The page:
Scott Robertson maps out his blueprint for success with the All Blacks

David Skippers
New All Blacks boss Scott Robertson coaching the Barbarians.

New All Blacks boss Scott Robertson.

Scott Robertson has opened up about his position as the All Blacks’ new head coach, what he expects to achieve in his first season in charge of the team and how he aims to gain success.

Robertson comes into the job after a stellar career in charge of the Crusaders where he won seven consecutive Super Rugby championships, from 2017 to 2023.

However, international rugby is a different challenge and he faces a tough schedule in his role as All Blacks coach.

Tough international schedule in 2024

The men in black are set to play 14 internationals in 2024, including a two-Test series in New Zealand against England in July, a difficult Rugby Championship schedule, which includes back-to-back Tests against the Springboks in South Africa, and their end-of-year to Europe where they will take on the Red Rose again as well as France, Ireland and Italy.

The 49-year-old is excited by the challenge which lies ahead for him and his players in the Test arena.

“We’re going to find out straight away. We’ve got to build depth in our squad and give guys and players opportunities, and get as much cohesion straight away,” Robertson said on The Breakdown.

“When I looked at it, I thought we’re going to find out about ourselves and the players that are in front of us.

“Most important thing I’ve got to do, or we have to do as a coaching group, is make sure they’re really clear on how they’re going to play, how we’re going to play.

“What’s our identity? What’s our DNA? And then set them up to play with a lot of clarity, express themselves, have a lot of fun. I’m just looking forward to evolving our game over the years, which is really important, and connect with the wider community.”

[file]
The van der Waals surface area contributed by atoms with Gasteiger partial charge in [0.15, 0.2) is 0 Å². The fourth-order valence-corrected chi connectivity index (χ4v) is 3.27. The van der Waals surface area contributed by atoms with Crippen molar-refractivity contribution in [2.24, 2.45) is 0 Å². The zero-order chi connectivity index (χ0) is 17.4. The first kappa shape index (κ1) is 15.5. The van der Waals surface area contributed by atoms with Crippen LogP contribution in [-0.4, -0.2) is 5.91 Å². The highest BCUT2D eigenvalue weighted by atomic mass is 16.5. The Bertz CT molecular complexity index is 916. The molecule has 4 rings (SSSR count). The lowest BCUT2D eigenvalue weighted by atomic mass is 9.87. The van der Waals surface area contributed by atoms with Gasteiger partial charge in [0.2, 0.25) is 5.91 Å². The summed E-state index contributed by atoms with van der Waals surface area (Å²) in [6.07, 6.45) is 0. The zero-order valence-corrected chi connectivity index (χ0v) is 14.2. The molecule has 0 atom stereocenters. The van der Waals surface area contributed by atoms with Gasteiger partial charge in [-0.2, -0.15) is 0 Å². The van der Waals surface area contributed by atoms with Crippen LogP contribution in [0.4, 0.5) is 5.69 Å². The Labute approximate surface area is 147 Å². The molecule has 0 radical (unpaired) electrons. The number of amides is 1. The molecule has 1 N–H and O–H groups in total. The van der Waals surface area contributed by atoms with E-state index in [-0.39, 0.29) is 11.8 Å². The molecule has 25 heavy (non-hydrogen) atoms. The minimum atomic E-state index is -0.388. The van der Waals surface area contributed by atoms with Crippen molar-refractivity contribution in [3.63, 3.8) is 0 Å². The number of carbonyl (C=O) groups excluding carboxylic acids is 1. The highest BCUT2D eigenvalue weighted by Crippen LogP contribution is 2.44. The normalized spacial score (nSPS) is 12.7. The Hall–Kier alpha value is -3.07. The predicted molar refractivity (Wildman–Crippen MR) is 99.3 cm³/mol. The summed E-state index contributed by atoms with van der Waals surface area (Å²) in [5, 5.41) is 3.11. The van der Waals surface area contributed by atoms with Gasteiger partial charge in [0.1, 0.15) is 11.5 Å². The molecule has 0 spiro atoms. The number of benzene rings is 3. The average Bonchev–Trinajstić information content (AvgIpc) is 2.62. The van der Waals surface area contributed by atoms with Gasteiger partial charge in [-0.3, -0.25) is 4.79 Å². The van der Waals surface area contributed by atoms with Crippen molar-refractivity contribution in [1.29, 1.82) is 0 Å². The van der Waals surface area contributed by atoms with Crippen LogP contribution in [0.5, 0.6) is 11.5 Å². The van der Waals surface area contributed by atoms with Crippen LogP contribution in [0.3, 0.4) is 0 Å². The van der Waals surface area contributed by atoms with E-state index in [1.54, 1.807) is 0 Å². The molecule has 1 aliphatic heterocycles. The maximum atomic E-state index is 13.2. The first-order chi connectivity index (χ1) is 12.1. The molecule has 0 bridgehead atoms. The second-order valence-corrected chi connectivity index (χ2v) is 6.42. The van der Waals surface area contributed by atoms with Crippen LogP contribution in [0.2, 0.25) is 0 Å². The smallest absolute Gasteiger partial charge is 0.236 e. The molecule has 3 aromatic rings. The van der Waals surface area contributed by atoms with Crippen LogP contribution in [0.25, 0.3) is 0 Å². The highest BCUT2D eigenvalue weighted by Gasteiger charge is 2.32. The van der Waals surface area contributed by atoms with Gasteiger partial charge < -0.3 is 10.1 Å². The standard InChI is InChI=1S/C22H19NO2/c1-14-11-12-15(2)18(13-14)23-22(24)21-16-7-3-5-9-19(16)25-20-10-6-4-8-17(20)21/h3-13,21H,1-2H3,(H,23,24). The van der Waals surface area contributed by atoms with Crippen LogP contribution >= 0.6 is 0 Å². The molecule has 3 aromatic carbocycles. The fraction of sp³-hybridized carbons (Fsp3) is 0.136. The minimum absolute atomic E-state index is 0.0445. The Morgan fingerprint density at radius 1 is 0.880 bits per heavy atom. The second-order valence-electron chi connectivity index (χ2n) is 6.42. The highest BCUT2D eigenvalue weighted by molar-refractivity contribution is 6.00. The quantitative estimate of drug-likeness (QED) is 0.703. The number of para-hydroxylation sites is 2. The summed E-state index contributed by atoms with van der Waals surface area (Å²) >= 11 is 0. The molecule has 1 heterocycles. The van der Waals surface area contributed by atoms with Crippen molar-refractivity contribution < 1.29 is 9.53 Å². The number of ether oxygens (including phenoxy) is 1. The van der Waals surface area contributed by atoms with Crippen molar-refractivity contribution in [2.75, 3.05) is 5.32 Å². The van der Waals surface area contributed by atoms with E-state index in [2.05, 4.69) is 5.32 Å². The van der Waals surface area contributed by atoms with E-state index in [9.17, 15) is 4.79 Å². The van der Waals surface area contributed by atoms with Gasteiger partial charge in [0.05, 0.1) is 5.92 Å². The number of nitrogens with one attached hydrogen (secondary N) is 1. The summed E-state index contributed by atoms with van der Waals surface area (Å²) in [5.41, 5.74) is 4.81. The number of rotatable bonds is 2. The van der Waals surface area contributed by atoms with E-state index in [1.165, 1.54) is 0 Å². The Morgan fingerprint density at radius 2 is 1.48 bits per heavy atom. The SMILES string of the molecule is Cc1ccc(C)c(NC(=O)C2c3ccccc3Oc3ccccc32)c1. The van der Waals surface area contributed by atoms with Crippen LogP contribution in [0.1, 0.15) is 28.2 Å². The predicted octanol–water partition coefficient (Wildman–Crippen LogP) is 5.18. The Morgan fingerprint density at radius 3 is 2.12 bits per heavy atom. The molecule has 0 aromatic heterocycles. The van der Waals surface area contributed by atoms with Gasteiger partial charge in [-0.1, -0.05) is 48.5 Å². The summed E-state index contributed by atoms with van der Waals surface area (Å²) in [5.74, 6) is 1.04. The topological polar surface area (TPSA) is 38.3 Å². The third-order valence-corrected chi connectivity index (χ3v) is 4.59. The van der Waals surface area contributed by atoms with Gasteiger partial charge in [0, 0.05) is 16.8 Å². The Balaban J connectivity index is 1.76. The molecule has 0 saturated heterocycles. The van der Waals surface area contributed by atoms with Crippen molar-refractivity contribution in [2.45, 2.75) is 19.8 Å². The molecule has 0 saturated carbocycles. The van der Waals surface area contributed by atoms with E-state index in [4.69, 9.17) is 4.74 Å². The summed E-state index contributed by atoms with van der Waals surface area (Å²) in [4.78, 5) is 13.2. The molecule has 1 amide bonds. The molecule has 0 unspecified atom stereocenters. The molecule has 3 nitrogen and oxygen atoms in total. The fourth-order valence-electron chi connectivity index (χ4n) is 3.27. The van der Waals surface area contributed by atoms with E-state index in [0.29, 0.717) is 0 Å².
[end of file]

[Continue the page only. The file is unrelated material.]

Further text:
An important aspect of any team is experience and after the 2023 Rugby World Cup, the All Blacks lost the services of experienced campaigners like Sam Whitelock, Dane Coles, Aaron Smith and Brodie Retallick, who all retired from Test rugby after the global showpiece in France.

All Blacks and Crusaders star to miss England series and Super Rugby Pacific season

Robertson admits that losing experience means leadership is also lost, but he feels there is not one specific leadership style which will help a team to gain success.

“One thing I’ve learned over time is the leadership model’s got to suit the team that is in front of you, there’s no one such model, so you’ve got to mould it,” he added.

“Who are you going to bring through in key positions? Who’s ready for the responsibility? Who’s played 50 or 60 Tests? Who’s matured nicely? Who can take over parts of the game?

“And then prepare them to support the captain, the vice-captain, the attack, the defence, whatever it is, and then build their responsibility and capability as they go along.

“We’ve done a lot of work on that.”

With the start of Super Rugby Pacific set to take place in a few days, Robertson is eager for the New Zealand teams to continue leading the way in the competition while also doing well under pressure.

“I want New Zealand teams playing finals. I want them to understand what pressure is and see them under pressure, whatever team it is,” he added.

Keen to visit New Zealand franchises

“I’m looking forward to going in to each of the franchises and looking at how it’s done, everything I can pick up and start building relationships with the coaches and the CEOs.

“More importantly, it’s to see the players perform at the highest level. I asked all the All Blacks who were in the last camp to own themselves, own the ground they’re on.

“The data just backs up your eye. You’ve got to trust your eye, which is really important. I love talented athletes, and you look at their craft and how they can get better. Then you look at whether it is up to international level.”

He also highlighted the key elements of creating a winning culture.

“The first part for any culture is the connection piece and how you get back to the past and where you come from, your sort of origin story,” said Robertson.

“Then it’s about creating the vision of where this group will go, how we’re going to get there and what work ethic it’s going to take.”

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